HPE Makes NVDIMMS Available as Persistent Form of Memory

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    Rethinking Application Performance in the Digital Business Era

    While there is no shortage of server vendors lending their weight to the official launch today of the new Intel Xeon E5-2600 v4 processor series, otherwise known by the codename Broadwell, Hewlett-Packard Enterprise (HPE) is taking advantage of the opportunity to add a new level of persistent memory to its x86 servers.

    Susan Blocher, global vice president of marketing for the HPE Servers business unit, says applications will soon be able to take advantage of 8GB of non-volatile DIMMs (NVDIMMs) that HPE will offer on HPE ProLiant Gen9 servers configured with the latest Intel Xeon processor series. The end result is a form of persistent storage that provides a ten-fold increase in I/O performance, which HPE says results in as much as a factor of four improvement in database and analytics application performance.

    HPE, says Blocher, expects to be able to provide this capability uniquely for roughly a year after the launch of the Intel Xeon E5- 2600 v4, during which time HPE will continue to increase the amount of NVDIMM capacity it will make available on its servers.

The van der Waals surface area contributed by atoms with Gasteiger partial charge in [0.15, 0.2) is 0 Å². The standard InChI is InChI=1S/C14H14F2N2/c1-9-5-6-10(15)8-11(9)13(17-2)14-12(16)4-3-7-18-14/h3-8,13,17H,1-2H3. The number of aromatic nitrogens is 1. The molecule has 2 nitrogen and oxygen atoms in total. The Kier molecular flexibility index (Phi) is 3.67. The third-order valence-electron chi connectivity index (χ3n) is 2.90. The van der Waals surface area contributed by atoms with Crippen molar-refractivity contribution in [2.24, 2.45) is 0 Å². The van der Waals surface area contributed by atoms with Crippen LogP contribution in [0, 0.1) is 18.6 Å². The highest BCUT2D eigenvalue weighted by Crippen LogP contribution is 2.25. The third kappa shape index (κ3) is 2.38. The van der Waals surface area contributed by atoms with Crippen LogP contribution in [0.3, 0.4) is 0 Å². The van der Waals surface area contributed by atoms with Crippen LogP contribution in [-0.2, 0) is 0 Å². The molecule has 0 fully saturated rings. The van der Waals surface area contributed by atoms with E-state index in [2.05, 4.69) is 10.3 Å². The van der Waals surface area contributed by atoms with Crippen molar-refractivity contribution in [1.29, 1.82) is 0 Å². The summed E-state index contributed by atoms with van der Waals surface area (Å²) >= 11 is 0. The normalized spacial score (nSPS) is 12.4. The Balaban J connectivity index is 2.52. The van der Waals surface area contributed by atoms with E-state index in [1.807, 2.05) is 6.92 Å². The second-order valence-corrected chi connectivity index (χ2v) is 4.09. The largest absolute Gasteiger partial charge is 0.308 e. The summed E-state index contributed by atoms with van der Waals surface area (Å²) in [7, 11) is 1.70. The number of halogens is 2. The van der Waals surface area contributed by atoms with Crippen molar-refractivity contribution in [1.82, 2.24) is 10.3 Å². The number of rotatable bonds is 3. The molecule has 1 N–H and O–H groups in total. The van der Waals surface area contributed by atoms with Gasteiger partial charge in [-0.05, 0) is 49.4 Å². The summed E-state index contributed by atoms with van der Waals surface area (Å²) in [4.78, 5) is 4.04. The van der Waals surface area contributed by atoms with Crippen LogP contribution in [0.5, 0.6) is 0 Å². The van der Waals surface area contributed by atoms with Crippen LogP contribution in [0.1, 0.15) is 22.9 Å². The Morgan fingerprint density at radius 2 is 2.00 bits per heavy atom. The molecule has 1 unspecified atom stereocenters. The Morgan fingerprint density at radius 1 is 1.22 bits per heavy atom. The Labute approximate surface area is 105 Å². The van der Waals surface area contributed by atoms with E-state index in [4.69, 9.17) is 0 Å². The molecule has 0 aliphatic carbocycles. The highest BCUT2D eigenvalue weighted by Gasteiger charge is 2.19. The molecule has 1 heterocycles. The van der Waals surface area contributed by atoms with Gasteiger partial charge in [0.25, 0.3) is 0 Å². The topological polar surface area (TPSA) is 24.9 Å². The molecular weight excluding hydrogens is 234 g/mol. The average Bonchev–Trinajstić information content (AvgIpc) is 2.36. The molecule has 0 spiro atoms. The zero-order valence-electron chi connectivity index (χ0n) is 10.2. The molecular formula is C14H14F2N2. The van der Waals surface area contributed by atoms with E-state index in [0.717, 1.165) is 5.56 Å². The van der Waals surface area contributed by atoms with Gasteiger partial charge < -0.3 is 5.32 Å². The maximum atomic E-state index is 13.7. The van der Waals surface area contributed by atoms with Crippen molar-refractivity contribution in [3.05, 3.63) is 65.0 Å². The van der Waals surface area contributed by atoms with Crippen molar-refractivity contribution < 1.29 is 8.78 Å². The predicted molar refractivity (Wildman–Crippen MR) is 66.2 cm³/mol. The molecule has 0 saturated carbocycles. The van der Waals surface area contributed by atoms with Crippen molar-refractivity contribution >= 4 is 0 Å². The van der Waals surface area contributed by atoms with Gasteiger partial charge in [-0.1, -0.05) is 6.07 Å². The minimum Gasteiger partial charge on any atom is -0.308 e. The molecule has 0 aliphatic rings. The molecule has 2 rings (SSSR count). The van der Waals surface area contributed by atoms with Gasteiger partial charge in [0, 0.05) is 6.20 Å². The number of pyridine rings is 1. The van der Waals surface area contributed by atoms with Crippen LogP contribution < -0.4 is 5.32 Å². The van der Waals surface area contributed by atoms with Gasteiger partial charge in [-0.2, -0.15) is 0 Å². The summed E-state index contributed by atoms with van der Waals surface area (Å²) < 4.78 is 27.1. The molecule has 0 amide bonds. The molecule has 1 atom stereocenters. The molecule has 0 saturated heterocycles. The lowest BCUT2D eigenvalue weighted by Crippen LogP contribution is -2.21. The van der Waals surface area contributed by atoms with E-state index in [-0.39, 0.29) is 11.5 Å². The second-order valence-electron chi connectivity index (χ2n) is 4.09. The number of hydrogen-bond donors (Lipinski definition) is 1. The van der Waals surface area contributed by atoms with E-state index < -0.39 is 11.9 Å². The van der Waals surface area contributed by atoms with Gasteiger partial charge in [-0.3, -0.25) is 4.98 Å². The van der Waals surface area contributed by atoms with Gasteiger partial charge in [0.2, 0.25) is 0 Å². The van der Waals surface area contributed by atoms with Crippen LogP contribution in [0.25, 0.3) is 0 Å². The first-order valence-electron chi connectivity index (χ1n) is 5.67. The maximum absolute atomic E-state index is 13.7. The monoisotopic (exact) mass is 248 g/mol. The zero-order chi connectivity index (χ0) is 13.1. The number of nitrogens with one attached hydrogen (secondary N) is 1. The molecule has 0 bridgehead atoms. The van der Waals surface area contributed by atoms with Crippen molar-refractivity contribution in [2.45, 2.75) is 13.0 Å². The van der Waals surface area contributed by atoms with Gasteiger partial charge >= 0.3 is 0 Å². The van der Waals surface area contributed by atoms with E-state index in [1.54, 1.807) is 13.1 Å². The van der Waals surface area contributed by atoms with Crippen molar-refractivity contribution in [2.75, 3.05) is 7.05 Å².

HP ProLiant DL380 Gen9

    Couple that with the 22 cores provided by Intel Xeon E5- 2600 v4 series, memory speeds of up to 2400MT/s, and 2TB of solid-state drives (SSDs), and Blocher says the latest HPE ProLiant Gen9 servers represent a lot more than just your average Intel processor refresh.

    Competition across the x86 server space is fierce. But for the first time in long while, it looks like server vendors such as HPE are investing in their own innovations versus simply packaging up innovations that Intel makes available across its entire base of x86 server vendor partners.

    Mike Vizard
    Mike Vizard
    Michael Vizard is a seasoned IT journalist, with nearly 30 years of experience writing and editing about enterprise IT issues. He is a contributor to publications including Programmableweb, IT Business Edge, CIOinsight and UBM Tech. He formerly was editorial director for Ziff-Davis Enterprise, where he launched the company’s custom content division, and has also served as editor in chief for CRN and InfoWorld. He also has held editorial positions at PC Week, Computerworld and Digital Review.

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